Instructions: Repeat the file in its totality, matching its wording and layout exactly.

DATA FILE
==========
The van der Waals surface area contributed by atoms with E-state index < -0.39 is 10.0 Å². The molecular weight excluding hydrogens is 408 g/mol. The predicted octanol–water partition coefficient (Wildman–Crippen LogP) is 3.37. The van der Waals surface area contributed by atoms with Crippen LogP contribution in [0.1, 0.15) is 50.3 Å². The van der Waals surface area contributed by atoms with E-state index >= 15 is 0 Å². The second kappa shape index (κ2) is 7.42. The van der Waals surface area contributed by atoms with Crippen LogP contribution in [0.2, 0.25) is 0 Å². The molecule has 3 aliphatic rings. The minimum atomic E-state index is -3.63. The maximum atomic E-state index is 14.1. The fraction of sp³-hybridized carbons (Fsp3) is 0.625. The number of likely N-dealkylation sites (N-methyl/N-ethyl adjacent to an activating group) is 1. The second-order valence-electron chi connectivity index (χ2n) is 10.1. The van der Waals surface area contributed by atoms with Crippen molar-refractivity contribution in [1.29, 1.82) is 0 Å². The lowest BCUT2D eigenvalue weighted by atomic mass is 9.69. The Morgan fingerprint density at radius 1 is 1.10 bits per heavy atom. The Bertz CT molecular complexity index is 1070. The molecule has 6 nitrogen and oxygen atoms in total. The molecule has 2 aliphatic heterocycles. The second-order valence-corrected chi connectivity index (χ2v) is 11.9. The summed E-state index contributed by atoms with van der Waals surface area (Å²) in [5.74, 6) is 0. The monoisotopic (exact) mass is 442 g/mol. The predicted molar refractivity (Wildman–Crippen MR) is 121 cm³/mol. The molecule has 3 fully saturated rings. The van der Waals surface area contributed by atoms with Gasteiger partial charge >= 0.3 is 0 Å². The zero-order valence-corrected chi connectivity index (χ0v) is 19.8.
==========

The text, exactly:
The van der Waals surface area contributed by atoms with E-state index < -0.39 is 10.0 Å². The molecular weight excluding hydrogens is 408 g/mol. The predicted octanol–water partition coefficient (Wildman–Crippen LogP) is 3.37. The van der Waals surface area contributed by atoms with Crippen LogP contribution in [0.1, 0.15) is 50.3 Å². The van der Waals surface area contributed by atoms with E-state index >= 15 is 0 Å². The second kappa shape index (κ2) is 7.42. The van der Waals surface area contributed by atoms with Crippen LogP contribution in [0.2, 0.25) is 0 Å². The molecule has 3 aliphatic rings. The minimum atomic E-state index is -3.63. The maximum atomic E-state index is 14.1. The fraction of sp³-hybridized carbons (Fsp3) is 0.625. The number of likely N-dealkylation sites (N-methyl/N-ethyl adjacent to an activating group) is 1. The second-order valence-electron chi connectivity index (χ2n) is 10.1. The van der Waals surface area contributed by atoms with Crippen molar-refractivity contribution in [1.29, 1.82) is 0 Å². The lowest BCUT2D eigenvalue weighted by atomic mass is 9.69. The Morgan fingerprint density at radius 1 is 1.10 bits per heavy atom. The Bertz CT molecular complexity index is 1070. The molecule has 6 nitrogen and oxygen atoms in total. The molecule has 2 aliphatic heterocycles. The second-order valence-corrected chi connectivity index (χ2v) is 11.9. The summed E-state index contributed by atoms with van der Waals surface area (Å²) in [5.74, 6) is 0. The monoisotopic (exact) mass is 442 g/mol. The predicted molar refractivity (Wildman–Crippen MR) is 121 cm³/mol. The molecule has 3 fully saturated rings. The van der Waals surface area contributed by atoms with Gasteiger partial charge >= 0.3 is 0 Å². The zero-order valence-corrected chi connectivity index (χ0v) is 19.8.